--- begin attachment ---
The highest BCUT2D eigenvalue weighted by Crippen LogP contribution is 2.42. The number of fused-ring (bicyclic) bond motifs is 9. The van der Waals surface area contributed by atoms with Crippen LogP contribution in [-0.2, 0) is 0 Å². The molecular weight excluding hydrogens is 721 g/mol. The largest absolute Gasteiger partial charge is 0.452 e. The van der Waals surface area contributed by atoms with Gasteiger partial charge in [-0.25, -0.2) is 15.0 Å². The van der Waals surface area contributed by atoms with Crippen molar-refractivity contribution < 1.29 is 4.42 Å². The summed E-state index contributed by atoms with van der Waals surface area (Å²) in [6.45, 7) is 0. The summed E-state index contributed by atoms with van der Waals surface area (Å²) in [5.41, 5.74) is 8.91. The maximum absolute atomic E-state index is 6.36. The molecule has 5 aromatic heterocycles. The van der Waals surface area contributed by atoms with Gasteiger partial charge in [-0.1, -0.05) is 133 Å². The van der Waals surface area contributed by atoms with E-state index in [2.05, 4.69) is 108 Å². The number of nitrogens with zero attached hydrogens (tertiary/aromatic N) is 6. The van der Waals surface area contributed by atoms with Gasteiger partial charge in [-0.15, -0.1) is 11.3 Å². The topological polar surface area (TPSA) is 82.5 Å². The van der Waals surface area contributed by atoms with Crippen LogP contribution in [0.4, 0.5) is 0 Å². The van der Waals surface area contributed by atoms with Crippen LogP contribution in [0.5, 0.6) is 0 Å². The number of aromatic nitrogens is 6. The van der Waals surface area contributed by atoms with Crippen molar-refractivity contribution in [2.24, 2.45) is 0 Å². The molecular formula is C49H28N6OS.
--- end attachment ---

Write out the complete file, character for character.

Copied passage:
The highest BCUT2D eigenvalue weighted by Crippen LogP contribution is 2.42. The number of fused-ring (bicyclic) bond motifs is 9. The van der Waals surface area contributed by atoms with Crippen LogP contribution in [-0.2, 0) is 0 Å². The molecular weight excluding hydrogens is 721 g/mol. The largest absolute Gasteiger partial charge is 0.452 e. The van der Waals surface area contributed by atoms with Gasteiger partial charge in [-0.25, -0.2) is 15.0 Å². The van der Waals surface area contributed by atoms with Crippen molar-refractivity contribution < 1.29 is 4.42 Å². The summed E-state index contributed by atoms with van der Waals surface area (Å²) in [6.45, 7) is 0. The summed E-state index contributed by atoms with van der Waals surface area (Å²) in [5.41, 5.74) is 8.91. The maximum absolute atomic E-state index is 6.36. The molecule has 5 aromatic heterocycles. The van der Waals surface area contributed by atoms with Gasteiger partial charge in [-0.1, -0.05) is 133 Å². The van der Waals surface area contributed by atoms with E-state index in [2.05, 4.69) is 108 Å². The number of nitrogens with zero attached hydrogens (tertiary/aromatic N) is 6. The van der Waals surface area contributed by atoms with Gasteiger partial charge in [-0.15, -0.1) is 11.3 Å². The topological polar surface area (TPSA) is 82.5 Å². The van der Waals surface area contributed by atoms with Crippen LogP contribution in [0.4, 0.5) is 0 Å². The van der Waals surface area contributed by atoms with Crippen LogP contribution in [0.5, 0.6) is 0 Å². The number of aromatic nitrogens is 6. The van der Waals surface area contributed by atoms with Crippen molar-refractivity contribution in [2.24, 2.45) is 0 Å². The molecular formula is C49H28N6OS.